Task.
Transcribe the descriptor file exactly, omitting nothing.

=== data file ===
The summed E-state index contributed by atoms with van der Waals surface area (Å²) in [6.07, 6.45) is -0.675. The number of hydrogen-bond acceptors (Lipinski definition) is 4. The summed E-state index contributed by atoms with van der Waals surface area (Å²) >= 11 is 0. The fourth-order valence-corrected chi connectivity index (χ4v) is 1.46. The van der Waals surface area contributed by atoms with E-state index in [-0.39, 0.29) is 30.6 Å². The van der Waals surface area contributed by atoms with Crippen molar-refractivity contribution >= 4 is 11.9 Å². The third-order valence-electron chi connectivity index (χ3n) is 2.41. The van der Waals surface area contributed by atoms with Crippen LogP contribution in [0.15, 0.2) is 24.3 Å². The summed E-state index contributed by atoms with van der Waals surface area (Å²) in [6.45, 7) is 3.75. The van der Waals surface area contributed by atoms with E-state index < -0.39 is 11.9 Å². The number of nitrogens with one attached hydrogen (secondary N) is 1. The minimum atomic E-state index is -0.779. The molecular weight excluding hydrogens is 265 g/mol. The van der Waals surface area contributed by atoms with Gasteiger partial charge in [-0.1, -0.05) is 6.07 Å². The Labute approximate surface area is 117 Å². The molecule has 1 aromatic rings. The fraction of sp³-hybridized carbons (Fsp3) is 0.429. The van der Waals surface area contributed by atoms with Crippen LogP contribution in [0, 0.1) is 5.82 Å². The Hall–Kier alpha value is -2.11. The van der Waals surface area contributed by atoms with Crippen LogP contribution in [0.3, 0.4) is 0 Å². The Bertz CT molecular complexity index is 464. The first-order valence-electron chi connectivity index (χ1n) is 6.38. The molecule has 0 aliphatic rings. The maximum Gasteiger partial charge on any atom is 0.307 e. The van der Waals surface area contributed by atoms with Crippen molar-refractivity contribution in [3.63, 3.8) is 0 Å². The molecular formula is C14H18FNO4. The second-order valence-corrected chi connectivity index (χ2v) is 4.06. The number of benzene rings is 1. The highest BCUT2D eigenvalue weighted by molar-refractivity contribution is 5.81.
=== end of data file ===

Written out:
The summed E-state index contributed by atoms with van der Waals surface area (Å²) in [6.07, 6.45) is -0.675. The number of hydrogen-bond acceptors (Lipinski definition) is 4. The summed E-state index contributed by atoms with van der Waals surface area (Å²) >= 11 is 0. The fourth-order valence-corrected chi connectivity index (χ4v) is 1.46. The van der Waals surface area contributed by atoms with E-state index in [-0.39, 0.29) is 30.6 Å². The van der Waals surface area contributed by atoms with Crippen molar-refractivity contribution >= 4 is 11.9 Å². The third-order valence-electron chi connectivity index (χ3n) is 2.41. The van der Waals surface area contributed by atoms with Crippen LogP contribution in [0.15, 0.2) is 24.3 Å². The summed E-state index contributed by atoms with van der Waals surface area (Å²) in [6.45, 7) is 3.75. The van der Waals surface area contributed by atoms with E-state index < -0.39 is 11.9 Å². The number of nitrogens with one attached hydrogen (secondary N) is 1. The minimum atomic E-state index is -0.779. The molecular weight excluding hydrogens is 265 g/mol. The van der Waals surface area contributed by atoms with Gasteiger partial charge in [-0.1, -0.05) is 6.07 Å². The Labute approximate surface area is 117 Å². The molecule has 1 aromatic rings. The fraction of sp³-hybridized carbons (Fsp3) is 0.429. The van der Waals surface area contributed by atoms with Crippen LogP contribution in [0, 0.1) is 5.82 Å². The Hall–Kier alpha value is -2.11. The van der Waals surface area contributed by atoms with Crippen LogP contribution in [0.3, 0.4) is 0 Å². The Bertz CT molecular complexity index is 464. The first-order valence-electron chi connectivity index (χ1n) is 6.38. The molecule has 0 aliphatic rings. The maximum Gasteiger partial charge on any atom is 0.307 e. The van der Waals surface area contributed by atoms with Crippen molar-refractivity contribution in [3.63, 3.8) is 0 Å². The molecular formula is C14H18FNO4. The second-order valence-corrected chi connectivity index (χ2v) is 4.06. The number of benzene rings is 1. The highest BCUT2D eigenvalue weighted by molar-refractivity contribution is 5.81.